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On Monday, I wondered if maybe he was punching the boy to the rhythm of the train’s syncopated beat. The boy always wore dark clothes, so I called him the crow. He was a bit of a fat crow. And on that day, he wasn’t doing so well. His eye was dark and swollen, but the blows kept coming. The aggressor was taller, fitter, and better-looking. The aggressor had knuckles like rivets.
By sulfurousdreamscapes https://sulfurousdreamsca...

Untitled

by sulfurousdreamscapes

On Monday, I wondered if maybe he was punching the boy to the rhythm of the train’s syncopated beat. The boy always wore dark clothes, so I called him the crow. He was a bit of a fat crow.

And on that day, he wasn’t doing so well. His eye was dark and swollen, but the blows kept coming. The aggressor was taller, fitter, and better-looking. The aggressor had knuckles like rivets.

I couldn’t think of any animals to describe the aggressor, so he was just the guy.On Tuesday, the crow sat by the window.

The guy gave him looks, but the crow looked away, because he knew his place now. The guy wasn’t pleased, so he took the crow’s bag and chucked it out of the train. The crow didn’t protest.

The guy got off at his stop, with the friends who cheered him on. The crow wept alone. I watched him, but only in glances. I had a smartphone to deal with.On Wednesday, the guy wasn’t there.

The crow sat on a different seat on that day. That put him right in front of me. When I looked up from my phone, he was staring straight at me. I looked back down at the smartphone.

My stop comes before his, and when I got up, I realised that he hadn’t been staring at me. He had been staring through me.On Thursday, the guy slapped the crow several times.

It was all a little game, actually. The guy would say something, and the crow had to quickly say if it was true or false.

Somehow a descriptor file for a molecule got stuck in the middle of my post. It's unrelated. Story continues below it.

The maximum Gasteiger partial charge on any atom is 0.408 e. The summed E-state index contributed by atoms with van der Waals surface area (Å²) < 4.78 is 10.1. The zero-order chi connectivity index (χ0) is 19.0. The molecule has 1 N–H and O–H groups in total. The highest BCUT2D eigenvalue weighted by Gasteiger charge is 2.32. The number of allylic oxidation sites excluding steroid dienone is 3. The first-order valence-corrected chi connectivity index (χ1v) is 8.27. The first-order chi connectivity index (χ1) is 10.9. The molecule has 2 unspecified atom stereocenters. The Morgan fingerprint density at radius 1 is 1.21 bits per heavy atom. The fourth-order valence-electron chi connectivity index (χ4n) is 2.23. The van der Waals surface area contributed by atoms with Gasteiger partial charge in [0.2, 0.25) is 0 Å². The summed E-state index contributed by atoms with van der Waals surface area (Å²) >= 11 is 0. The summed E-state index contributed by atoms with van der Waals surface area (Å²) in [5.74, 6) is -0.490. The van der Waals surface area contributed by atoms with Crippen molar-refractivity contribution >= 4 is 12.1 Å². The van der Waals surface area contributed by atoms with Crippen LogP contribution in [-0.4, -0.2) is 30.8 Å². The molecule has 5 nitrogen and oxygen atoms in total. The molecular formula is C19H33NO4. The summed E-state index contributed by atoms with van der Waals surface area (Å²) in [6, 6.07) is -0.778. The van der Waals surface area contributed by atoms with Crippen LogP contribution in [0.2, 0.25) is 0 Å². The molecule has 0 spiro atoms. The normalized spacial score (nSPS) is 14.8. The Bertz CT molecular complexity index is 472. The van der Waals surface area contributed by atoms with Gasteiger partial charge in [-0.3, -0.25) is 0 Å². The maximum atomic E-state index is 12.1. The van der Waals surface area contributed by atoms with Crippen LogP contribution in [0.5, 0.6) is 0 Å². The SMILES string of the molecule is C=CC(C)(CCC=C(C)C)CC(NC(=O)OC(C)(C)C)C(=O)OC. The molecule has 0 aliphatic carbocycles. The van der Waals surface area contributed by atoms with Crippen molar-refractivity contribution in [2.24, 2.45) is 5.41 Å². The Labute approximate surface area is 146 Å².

If the crow was wrong, or if he didn’t answer soon enough, he got slapped. If he was right, he just got spat on. I casually went to the far end, and pretended not to notice.

Smartphones really help with letting you pretend not to notice.On Friday, the guy was absent again. The crow had his face buried in his hands. His body shook. He snivelled.

There was no one else, just the two of us. So I worked up some courage and went up to him and touched his shoulder.

He jerked away, and looked at me—squinted at me—for a while as his brain tried to calm him down. I asked him if he’s okay. And he still looked at me like that.

His face turned red, and his forehead creased.“Nothing’s fucking okay, so fuck off,” he said, but his voice was so choked, he could barely say it all.I asked why didn’t just take another train.

I asked why he didn’t stand up for himself. I asked if he was a masochist. I was getting a little carried away there.He heard me out plainly and then got up, and went to the open door.

The wind was ripping at his clothes. It was dark out. He was hanging by a hand that was prepared to let go.I watched. At any moment now, he was going to be dead, I thought.

The train slowed down to a crawl, and eventually stopped at a station. He let go of his hand and jumped off, onto the platform.On Saturday, he wasn’t there anymore.

The guy asked me where he was. I told him I didn’t know. Then, the punches came flying at me.

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